The total worth of the cargo equals out to more than four billion dollars, with the tin and copper alone valued at $165 million dollars in scrap value.
Sea Hunters, L.P., a division of the Portland Maine based shipwreck research and recovery company Sub Sea Research, embark to recover of one of the world's wealthiest wrecks.
The ship in question, the "Blue Baron", was attacked and sunk by a German U-Boat in June 1942. Through extensive and intensive research, Sub Sea navigated through the wreckage to discover large amounts of wealth, previously unknown to the world. The ship is thought to have been carrying tons of precious metals, several thousand tons of tin and copper, all of which are presently hidden amongst the debris. The total worth of the cargo equals out to more than four billion dollars, with the tin and copper alone valued at $165 million dollars.
The team is equipped with a number of unique tools that help make them the world's leader in shipwreck recovery technology. With the assistance of satellite imagery, a remote operated vehicle (ROV), side-scan sonar imaging, cesium magnetometers, and the help of their dedicated research team, Sea Hunters, L.P., have been able to locate the exact position and location of the wreck and all of its secret cargo.
The next mission is to apply this technology to exhume the contents. The crew plans to head out to the site this fall on their new 220-foot salvage ship, M/V Sea Hunter equipped for deep water recovery. The ship is currently being prepared for the long journey ahead.
"We've been surveying large areas off of Central America, following our extensive research," Greg Brooks has said. Brooks, the founder and co-manager of Sub Sea Research, has been in the shipwreck business since 1983. He and his team have located major shipwrecks, including the "Oxford", the famed ship of Henry Morgan, the "Blue Nose", and several German U-Boats.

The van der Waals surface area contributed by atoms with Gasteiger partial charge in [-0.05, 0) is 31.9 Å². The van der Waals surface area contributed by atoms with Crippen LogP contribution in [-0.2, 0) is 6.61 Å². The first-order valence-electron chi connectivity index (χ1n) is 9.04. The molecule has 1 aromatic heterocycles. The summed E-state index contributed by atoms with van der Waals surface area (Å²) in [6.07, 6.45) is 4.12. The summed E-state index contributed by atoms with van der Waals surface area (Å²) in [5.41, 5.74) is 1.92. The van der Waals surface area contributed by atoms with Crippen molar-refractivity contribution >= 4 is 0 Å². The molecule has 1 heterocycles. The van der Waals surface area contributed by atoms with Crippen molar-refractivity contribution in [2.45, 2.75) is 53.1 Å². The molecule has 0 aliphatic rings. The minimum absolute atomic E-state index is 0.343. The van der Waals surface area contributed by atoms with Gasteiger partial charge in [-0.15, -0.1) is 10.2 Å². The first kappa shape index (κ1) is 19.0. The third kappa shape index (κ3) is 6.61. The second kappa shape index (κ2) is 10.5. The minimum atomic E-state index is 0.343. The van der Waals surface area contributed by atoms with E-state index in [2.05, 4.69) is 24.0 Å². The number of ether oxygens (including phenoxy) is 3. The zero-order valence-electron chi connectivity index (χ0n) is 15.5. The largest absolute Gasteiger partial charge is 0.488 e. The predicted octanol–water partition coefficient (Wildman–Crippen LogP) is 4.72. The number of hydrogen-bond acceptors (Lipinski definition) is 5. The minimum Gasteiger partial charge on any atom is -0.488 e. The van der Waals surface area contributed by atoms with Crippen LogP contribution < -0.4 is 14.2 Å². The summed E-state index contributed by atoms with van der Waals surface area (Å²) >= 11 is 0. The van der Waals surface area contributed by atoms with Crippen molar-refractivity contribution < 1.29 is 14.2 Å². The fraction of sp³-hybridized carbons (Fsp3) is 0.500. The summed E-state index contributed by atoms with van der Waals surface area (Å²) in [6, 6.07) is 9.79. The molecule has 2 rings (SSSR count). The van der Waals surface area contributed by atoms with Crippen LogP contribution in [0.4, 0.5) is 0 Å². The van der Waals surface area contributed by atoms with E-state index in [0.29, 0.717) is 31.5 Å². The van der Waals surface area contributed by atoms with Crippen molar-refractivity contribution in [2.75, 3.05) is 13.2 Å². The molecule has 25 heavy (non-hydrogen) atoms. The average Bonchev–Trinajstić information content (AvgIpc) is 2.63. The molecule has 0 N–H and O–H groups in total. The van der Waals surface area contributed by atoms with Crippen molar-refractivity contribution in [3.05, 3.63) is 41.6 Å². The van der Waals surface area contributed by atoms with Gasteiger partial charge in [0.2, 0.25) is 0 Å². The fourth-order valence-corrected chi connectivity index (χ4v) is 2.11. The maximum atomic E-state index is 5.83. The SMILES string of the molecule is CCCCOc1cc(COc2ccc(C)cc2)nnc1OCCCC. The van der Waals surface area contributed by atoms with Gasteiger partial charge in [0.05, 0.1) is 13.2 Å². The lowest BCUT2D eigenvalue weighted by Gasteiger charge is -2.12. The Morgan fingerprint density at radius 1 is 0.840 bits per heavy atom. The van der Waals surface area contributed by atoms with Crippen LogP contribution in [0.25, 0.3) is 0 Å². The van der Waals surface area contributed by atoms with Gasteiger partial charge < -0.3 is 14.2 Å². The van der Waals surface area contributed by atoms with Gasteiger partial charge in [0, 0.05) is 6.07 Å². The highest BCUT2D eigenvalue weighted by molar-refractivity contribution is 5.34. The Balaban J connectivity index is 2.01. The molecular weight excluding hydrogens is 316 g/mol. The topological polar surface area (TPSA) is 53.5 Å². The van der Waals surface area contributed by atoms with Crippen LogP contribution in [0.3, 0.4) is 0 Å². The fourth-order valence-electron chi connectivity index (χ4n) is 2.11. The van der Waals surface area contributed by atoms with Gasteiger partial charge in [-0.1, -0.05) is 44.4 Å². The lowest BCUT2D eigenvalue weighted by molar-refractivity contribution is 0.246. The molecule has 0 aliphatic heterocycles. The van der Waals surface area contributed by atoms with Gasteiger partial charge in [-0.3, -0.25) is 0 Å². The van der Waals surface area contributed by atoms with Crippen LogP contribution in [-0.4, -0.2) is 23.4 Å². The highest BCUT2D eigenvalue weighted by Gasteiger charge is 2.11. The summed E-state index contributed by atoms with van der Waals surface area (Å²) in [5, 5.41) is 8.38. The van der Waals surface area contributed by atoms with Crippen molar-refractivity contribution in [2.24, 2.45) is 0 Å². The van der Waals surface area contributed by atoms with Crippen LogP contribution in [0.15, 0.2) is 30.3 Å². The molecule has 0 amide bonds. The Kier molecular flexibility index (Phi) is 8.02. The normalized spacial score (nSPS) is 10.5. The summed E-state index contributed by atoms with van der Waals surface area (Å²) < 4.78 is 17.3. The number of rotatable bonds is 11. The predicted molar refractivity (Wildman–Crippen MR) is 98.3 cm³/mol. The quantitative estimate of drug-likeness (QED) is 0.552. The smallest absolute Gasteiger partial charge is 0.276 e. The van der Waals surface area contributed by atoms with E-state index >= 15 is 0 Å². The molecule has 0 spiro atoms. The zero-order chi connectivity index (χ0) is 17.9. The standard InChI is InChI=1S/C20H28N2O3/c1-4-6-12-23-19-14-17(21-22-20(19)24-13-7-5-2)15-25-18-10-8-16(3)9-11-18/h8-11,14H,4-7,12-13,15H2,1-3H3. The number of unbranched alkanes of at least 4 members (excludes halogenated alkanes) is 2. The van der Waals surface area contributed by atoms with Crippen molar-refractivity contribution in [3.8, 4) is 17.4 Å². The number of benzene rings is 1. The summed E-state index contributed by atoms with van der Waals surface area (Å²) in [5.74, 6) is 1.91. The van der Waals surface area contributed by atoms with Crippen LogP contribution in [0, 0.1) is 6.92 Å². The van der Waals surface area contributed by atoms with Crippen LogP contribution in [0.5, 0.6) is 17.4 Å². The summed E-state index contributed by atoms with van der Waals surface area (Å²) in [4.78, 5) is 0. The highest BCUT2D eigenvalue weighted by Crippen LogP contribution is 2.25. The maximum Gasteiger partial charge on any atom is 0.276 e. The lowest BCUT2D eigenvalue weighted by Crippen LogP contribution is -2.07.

Brooks and Sub Sea Research also work to help others. They have used the proceeds from previous excavations to build houses and facilities for impoverished people in Haiti. Once they bring up the cargo aboard the "Blue Baron", they plan to not only continue helping those in Haiti, but to help others all over the world.
It was reported that the wreck of the Port Nicholson was discovered in 2008 by Greg Brooks, of the American company Sub Sea Research, but the discovery was kept secret until February 2012.
Brooks initially claimed to be investigating an unidentified vessel, codenamed Blue Baron, that lay off the coast of Guyana in South America.
This was an attempt to throw fellow treasure seekers off the trail, as Brooks believed that Port Nicholson was carrying a valuable cargo of platinum, gold, and industrial diamonds at the time of her sinking, payment from the Soviet Union for material delivered under lend-lease, which would now be worth around £2 billion. He reported that two Soviet envoys accompanied the ship, and that the Soviet government reimbursed the US government for the lost payment.
Several leading wreck salvage experts, including Robert Marx, had gone on record questioning Brooks's claim of such cargo and laying out a long list of false claims of success in treasure hunting going back for decades.